This global food system made it possible for the diet of “junk food” or highly processed edible foods – such as french fries, refined flour pasta, hamburgers and sweetened beverages – to spread so rapidly around the world.

The “Western” diet has not only imposed itself through physical factors such as geopolitics and economics. It has also relied on a cultural superstructure that allowed it to change attitudes and thus change dietary and cultural habits in order to align them with the goals of the agro-industrial food system. All you need to do is look at the aggressive advertisements of big companies whose aim is to attract the attention of children and young people in order to train their tastes and eating habits from an early age. The table below on the situation in Colombia illustrates this.

School canteens and peasant agriculture

So far, the main meeting point between child nutrition and food sovereignty has been school canteens and public policies to promote peasant agriculture. Public school feeding programs are part of social policy in several countries around the world. Although these programs have shown to have a positive effect on both regular school attendance and improvement in nutritional status, coverage remains relatively low and is estimated at 15% of the child population. Countries such as India, Brazil and South Africa have important school feeding programs. In the case of Brazil, public school feeding policy aims to guarantee the right of pupils to a healthy diet and, for this reason, has been designed as part of the public policy to encourage local peasant agriculture by establishing a compulsory quota for the provision of at least 30 per cent of food from peasant agriculture to each school. Similar systems exist at the municipal level in Europe and the United States. See below the experience on the Mediterranean island of Sardinia.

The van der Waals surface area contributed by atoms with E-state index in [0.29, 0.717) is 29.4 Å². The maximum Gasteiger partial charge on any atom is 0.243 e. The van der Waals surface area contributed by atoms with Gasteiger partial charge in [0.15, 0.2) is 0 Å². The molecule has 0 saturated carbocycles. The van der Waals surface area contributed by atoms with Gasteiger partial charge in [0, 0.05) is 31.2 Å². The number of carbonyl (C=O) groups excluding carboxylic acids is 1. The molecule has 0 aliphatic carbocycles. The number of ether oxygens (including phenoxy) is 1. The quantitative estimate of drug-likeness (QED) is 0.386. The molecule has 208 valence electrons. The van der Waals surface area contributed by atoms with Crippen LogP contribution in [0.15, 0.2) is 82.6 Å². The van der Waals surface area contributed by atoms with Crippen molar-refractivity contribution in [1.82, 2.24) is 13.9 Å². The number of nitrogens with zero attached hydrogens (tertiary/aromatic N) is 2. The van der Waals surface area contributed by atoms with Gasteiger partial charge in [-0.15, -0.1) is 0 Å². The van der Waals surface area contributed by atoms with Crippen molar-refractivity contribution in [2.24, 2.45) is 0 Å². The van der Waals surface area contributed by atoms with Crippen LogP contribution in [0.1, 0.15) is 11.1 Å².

The transcendental importance of child nutrition

A healthy and nutritious diet is essential for the healthy development and growth of children during pregnancy. It is perhaps at this stage of human life that food is most important: not only does it lay the foundations for all subsequent physical and spiritual development, but it gives taste, aroma, flavour, colour and texture to the deepest bonds that connect us, through food, to our families and communities, and to our homeland.

Despite this transcendental importance, the movement for food sovereignty has given little thought to the issue of child nutrition. Is it because this topic is perceived as not being part of the traditional “male” sphere of power but rather related to the spaces associated with femininity and reproduction/childcare?

The fact is that major institutions and health professionals are defining the interpretation of this dimension of food. More recently, food and nutrition has become the focus of major corporate nutrition initiatives such as those of the Gates Foundation.

Several questions then arise: what is our understanding of child nutrition from a food sovereignty perspective? How do we build this perspective in dialogue with the children themselves, but also the teachers, cooks, farmers, vendors, midwives, health educators and others in charge of our food and our community health practices? How can we achieve a fair distribution of tasks and time devoted to reproductive care between mothers and fathers so as to feed our children in a healthy and nutritious way? Within our movement, it is time to give child nutrition the importance it deserves.